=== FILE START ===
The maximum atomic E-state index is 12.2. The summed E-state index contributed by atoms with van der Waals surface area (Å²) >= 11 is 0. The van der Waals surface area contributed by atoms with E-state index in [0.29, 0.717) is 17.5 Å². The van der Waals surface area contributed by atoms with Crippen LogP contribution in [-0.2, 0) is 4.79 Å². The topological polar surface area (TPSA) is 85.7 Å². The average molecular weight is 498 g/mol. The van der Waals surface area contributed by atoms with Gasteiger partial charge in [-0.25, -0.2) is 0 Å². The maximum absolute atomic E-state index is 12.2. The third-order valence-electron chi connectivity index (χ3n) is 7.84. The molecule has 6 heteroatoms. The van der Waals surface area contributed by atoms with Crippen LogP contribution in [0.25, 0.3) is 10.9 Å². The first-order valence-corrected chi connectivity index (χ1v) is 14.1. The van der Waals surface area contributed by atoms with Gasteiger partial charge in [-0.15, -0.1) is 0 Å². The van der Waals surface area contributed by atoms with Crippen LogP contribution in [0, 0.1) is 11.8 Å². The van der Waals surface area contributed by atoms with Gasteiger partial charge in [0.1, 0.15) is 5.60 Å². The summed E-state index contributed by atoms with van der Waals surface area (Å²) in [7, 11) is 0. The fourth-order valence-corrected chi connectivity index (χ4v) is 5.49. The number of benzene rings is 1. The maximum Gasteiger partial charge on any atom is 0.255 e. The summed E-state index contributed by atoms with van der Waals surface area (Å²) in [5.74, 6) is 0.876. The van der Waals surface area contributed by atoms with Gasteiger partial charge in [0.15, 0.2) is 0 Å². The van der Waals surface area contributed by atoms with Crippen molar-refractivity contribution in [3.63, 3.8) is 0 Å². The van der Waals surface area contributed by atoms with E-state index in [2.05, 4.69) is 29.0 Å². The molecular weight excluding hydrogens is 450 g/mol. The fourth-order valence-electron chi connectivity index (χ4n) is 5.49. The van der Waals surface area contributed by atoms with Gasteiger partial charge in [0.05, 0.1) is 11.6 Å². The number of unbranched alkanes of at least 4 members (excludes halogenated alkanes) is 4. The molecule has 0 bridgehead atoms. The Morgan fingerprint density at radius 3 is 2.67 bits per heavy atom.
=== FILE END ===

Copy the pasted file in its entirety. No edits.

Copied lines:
The maximum atomic E-state index is 12.2. The summed E-state index contributed by atoms with van der Waals surface area (Å²) >= 11 is 0. The van der Waals surface area contributed by atoms with E-state index in [0.29, 0.717) is 17.5 Å². The van der Waals surface area contributed by atoms with Crippen LogP contribution in [-0.2, 0) is 4.79 Å². The topological polar surface area (TPSA) is 85.7 Å². The average molecular weight is 498 g/mol. The van der Waals surface area contributed by atoms with Gasteiger partial charge in [-0.25, -0.2) is 0 Å². The maximum absolute atomic E-state index is 12.2. The third-order valence-electron chi connectivity index (χ3n) is 7.84. The molecule has 6 heteroatoms. The van der Waals surface area contributed by atoms with Crippen LogP contribution in [0.25, 0.3) is 10.9 Å². The first-order valence-corrected chi connectivity index (χ1v) is 14.1. The van der Waals surface area contributed by atoms with Gasteiger partial charge in [-0.15, -0.1) is 0 Å². The van der Waals surface area contributed by atoms with Crippen LogP contribution in [0, 0.1) is 11.8 Å². The van der Waals surface area contributed by atoms with Gasteiger partial charge in [0.1, 0.15) is 5.60 Å². The summed E-state index contributed by atoms with van der Waals surface area (Å²) in [7, 11) is 0. The fourth-order valence-corrected chi connectivity index (χ4v) is 5.49. The number of benzene rings is 1. The maximum Gasteiger partial charge on any atom is 0.255 e. The summed E-state index contributed by atoms with van der Waals surface area (Å²) in [5.74, 6) is 0.876. The van der Waals surface area contributed by atoms with Gasteiger partial charge in [0.15, 0.2) is 0 Å². The van der Waals surface area contributed by atoms with Crippen molar-refractivity contribution in [3.63, 3.8) is 0 Å². The van der Waals surface area contributed by atoms with E-state index in [2.05, 4.69) is 29.0 Å². The molecular weight excluding hydrogens is 450 g/mol. The fourth-order valence-electron chi connectivity index (χ4n) is 5.49. The van der Waals surface area contributed by atoms with Gasteiger partial charge in [0.05, 0.1) is 11.6 Å². The number of unbranched alkanes of at least 4 members (excludes halogenated alkanes) is 4. The molecule has 0 bridgehead atoms. The Morgan fingerprint density at radius 3 is 2.67 bits per heavy atom.